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Short and Long Messages

Keep in mind that pre-posted envelopes are only one place where registered memory is consumed. Any messages that are not transferred as part of the envelope (i.e., short and long messages) need to operate in registered memory as well.

There are a variety of different flow control schemes to handle such issues. Here's one simplistic example:

  1. Sender: sends envelope to the receiver indicating "I've got a message of X bytes to send to you."
  2. Receiver: upon finding a matching MPI receive, registers the receive buffer (if it wasn't already registered) and sends back an ACK indicating "Ready to receive; send to address Y."
  3. Sender: sends the message to address Y.
  4. Sender: upon completion of the send, replies to the ACK with an envelope indicating "Transfer complete."
  5. Receiver: de-registers the receive buffer (if necessary).

Registering and de-registering memory is typically an expensive operation. MPI implementations typically expend a good deal of effort optimizing caching and fast lookup systems in an attempt to minimize time spent managing registered memory.


The good news is that once a message is given to the communication co-processor, it will progress "in the background" without intervention from the user application (and therefore from the MPI implementation). Since all messages are expected, it will eventually show up in a buffer and the network interface will inform the MPI layer (typically when the MPI implementation polls asking for progress). The MPI implementation will then process the buffer, depending on its type and content.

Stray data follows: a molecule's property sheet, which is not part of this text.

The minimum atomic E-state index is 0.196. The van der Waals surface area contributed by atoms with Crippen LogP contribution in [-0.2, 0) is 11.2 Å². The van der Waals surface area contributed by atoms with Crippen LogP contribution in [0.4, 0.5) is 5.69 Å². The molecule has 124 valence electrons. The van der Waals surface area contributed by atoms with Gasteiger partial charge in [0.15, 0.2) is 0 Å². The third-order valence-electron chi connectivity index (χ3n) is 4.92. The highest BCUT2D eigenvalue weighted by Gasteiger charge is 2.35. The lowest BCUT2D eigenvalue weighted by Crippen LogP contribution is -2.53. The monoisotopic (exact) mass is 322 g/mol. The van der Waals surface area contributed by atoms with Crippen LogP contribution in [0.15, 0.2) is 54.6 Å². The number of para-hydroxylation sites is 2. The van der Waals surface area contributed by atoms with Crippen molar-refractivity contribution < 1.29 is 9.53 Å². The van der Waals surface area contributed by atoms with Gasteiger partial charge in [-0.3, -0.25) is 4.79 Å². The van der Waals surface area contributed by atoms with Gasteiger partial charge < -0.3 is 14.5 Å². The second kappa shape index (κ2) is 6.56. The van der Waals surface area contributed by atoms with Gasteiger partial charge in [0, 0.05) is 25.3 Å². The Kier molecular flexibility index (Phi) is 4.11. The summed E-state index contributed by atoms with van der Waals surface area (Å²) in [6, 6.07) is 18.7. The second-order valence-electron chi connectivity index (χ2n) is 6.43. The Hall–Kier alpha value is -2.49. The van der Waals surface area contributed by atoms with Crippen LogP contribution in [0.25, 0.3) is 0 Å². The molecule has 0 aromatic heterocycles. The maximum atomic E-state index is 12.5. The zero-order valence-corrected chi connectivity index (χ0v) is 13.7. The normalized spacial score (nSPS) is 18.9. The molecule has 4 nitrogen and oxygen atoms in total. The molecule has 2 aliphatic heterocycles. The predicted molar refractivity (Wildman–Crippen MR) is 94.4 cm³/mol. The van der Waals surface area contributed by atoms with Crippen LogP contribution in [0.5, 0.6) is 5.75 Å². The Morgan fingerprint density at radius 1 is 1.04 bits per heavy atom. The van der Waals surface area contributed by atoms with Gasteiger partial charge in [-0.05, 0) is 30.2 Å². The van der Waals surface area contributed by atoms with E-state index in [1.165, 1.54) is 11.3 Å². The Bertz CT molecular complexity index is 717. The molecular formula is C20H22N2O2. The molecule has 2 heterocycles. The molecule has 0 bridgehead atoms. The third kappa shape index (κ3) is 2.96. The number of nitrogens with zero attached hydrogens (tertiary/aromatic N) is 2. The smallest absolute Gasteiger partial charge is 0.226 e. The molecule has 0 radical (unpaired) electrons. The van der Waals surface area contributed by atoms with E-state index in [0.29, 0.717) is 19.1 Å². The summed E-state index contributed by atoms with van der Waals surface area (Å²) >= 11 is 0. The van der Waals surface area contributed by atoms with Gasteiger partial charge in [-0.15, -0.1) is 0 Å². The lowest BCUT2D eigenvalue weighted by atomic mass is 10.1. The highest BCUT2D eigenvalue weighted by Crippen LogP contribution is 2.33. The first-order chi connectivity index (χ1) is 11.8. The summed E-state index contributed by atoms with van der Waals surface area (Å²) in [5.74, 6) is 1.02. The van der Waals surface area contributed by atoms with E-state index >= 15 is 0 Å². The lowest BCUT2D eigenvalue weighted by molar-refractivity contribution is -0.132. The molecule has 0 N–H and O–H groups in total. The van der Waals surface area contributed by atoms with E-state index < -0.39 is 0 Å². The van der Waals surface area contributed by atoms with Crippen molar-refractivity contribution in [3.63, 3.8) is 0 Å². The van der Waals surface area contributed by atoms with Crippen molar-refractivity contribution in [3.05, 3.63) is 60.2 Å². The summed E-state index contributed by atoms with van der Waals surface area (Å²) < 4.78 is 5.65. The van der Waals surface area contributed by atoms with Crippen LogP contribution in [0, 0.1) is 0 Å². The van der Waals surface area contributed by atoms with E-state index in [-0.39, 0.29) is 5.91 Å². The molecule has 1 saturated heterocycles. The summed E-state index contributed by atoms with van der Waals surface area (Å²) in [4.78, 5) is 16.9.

This aspect helps with asynchronous progress of tiny and short messages. The sender fires and forgets; the receiver will find the message has already arrived once a matching receive is posted. But this behavior does not necessarily help in rendezvous protocols - only single network messages are progressed independent of the main CPU. So the flow control messages described in the simplistic rendezvous protocol (above) are only triggered when the MPI implementation's progress engine is run. In a single threaded MPI implementation, this usually only occurs when the application enters an MPI library function.

Simply put: single-threaded MPI implementations receive a nice benefit from eagerly-sent messages when communication co-processors are used. They do not necessarily receive the same benefit when rendezvous protocols are used (especially in conjunction with non-blocking MPI communication) because the MPI progress engine still has to poll to effect progress.

Sidebar: MPI Quiz
Last column, I asked in what order messages would be received at MPI_COMM_WORLDrank 0 from the following code:

Listing 1: MPI Quiz (last column)
1 if (rank == 0) {
2     for (i = 0; i < size - 1; ++i)
3         MPI_Recv(buffer[i], ..., MPI_ANY_SOURCE, tag, 
                   MPI_COMM_WORLD, MPI_STATUS_IGNORE);
4 } else {
5     MPI_Send(buffer, ..., 0, tag, MPI_COMM_WORLD);
6 }

Do MPI's message ordering guarantees provide any insight into the receipt order?